A WOMAN’S dog attacked a pub-goer after she handed its lead to a friend.
Sharon Thomas’ Staffordshire Bull Terrier bit a victim after first attacking the her spaniel in a pub.
I didn’t think anything was going to happenSharon Thomas
Lisa Whitbread suffered injuries to a foot and her wrist when she was bitten at the Ferry Boat Inn at Hayling Island, Portsmouth magistrates heard.
Prosecutor Dan O’Neill said: ‘Miss Whitbread was with her dog, a spaniel, and the owner of the Staffordshire Bull Terrier came in.
‘Miss Thomas, with her two dogs, sat in a separate part of the pub. Both of Thomas’ were on a lead.’
He added Thomas, 42, handed over the lead for her dog Barney to a friend, who then let go of it.
Mr O’Neill told magistrates: ‘He’s run off over to where Whitbread was sat.
‘The Staffordshire Bull Terrier appears to sniff at the spaniel.’
It was then Barney latched on to the spaniel’s nose and the victim tried to separate the two dogs before she was bitten and began screaming.
CCTV played in court showed how dozens of people came rushing after the victim started screaming. She was treated by medics on July 26 last year.
Despite handing over the lead, Thomas, of Saltmarsh Lane, Hayling Island, was found guilty of being in charge of dog dangerously out of control causing injury after a brief trial.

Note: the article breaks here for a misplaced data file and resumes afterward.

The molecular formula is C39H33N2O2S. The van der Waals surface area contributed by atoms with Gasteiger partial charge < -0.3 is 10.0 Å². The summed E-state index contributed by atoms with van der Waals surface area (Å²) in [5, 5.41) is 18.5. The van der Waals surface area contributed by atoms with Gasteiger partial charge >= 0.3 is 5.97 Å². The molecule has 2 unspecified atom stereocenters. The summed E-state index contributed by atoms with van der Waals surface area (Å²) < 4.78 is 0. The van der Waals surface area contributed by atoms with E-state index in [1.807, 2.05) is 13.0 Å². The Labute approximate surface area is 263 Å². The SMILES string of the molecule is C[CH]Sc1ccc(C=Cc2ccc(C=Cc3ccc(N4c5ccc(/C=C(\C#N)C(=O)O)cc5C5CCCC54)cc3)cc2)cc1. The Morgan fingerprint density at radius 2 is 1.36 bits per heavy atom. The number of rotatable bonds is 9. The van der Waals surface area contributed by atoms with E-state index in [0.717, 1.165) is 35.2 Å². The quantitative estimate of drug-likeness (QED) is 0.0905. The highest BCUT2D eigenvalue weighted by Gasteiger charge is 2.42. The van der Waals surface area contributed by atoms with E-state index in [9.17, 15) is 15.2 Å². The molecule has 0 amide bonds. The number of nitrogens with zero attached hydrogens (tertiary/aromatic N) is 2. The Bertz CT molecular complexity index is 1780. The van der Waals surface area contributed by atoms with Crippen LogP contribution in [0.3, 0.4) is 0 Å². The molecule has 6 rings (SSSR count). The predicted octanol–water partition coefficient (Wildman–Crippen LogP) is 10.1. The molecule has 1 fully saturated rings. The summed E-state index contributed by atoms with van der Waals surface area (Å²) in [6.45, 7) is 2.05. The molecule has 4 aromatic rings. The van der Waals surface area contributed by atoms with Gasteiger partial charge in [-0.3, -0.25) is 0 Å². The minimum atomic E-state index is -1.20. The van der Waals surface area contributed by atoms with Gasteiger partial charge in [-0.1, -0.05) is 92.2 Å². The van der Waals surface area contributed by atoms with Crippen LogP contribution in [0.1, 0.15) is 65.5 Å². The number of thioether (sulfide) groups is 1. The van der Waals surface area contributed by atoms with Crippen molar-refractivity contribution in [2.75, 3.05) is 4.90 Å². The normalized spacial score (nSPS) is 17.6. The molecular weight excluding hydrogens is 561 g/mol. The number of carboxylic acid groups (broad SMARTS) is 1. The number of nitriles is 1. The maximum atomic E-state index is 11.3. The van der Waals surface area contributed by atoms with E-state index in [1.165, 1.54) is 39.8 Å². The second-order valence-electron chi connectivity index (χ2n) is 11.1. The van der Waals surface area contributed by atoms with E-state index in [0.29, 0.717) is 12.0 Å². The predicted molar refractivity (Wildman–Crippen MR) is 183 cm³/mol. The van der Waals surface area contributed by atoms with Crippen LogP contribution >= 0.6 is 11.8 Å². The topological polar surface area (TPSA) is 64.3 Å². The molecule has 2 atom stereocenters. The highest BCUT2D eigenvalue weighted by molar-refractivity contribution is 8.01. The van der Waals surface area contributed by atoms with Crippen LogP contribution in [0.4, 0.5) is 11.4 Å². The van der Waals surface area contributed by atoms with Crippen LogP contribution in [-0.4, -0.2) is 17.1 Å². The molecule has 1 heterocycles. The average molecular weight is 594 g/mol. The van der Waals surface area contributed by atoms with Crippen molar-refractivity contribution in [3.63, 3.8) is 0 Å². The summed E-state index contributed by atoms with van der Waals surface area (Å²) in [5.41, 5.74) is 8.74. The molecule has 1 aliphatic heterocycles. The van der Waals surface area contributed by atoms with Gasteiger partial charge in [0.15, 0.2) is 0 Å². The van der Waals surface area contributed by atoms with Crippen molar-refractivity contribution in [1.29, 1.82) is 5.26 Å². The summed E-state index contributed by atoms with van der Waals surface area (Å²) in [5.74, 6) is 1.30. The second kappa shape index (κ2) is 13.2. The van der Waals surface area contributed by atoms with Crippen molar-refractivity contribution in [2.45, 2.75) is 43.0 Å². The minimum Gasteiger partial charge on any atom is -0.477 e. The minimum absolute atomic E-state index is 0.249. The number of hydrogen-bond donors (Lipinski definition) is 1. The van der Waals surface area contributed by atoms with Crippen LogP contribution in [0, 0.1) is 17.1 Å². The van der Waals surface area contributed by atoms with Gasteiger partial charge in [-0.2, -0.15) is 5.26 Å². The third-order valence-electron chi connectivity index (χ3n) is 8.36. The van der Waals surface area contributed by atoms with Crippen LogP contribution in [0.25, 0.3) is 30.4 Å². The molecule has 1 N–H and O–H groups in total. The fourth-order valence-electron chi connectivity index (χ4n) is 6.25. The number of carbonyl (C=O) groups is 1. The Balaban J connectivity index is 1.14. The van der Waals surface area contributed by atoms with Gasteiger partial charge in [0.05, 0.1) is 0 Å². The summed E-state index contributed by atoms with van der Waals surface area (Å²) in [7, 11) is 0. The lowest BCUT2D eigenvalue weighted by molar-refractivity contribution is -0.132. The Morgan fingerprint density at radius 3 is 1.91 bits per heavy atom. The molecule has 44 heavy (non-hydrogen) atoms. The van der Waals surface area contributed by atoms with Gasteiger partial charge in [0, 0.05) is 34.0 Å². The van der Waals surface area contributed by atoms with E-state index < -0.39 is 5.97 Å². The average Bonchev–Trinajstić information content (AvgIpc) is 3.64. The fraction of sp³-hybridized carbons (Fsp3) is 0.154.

Giving evidence in the witness box, Thomas had said: ‘I didn’t think anything was going to happen.
‘I had no problem with my friend. She knows my dog very well.
‘It was only when I heard Lisa screaming.’
The court heard the Spaniel had growled at the other dogs when Thomas first came into the pub and that her friend had excited Barney.
Thomas now uses a lead that locks if the animal tries to run away.
Chairman of the magistrates David Rowles said: ‘We don’t believe for a minute there’s any intention for this.
‘We know that you’re a dog-lover, we know that you’re a good dog owner, we know this was just a single lapse I suppose.’
Mr Rowles imposed a six-month conditional discharge. Thomas must pay £350 in compensation, £135 in costs and a £15 victim surcharge.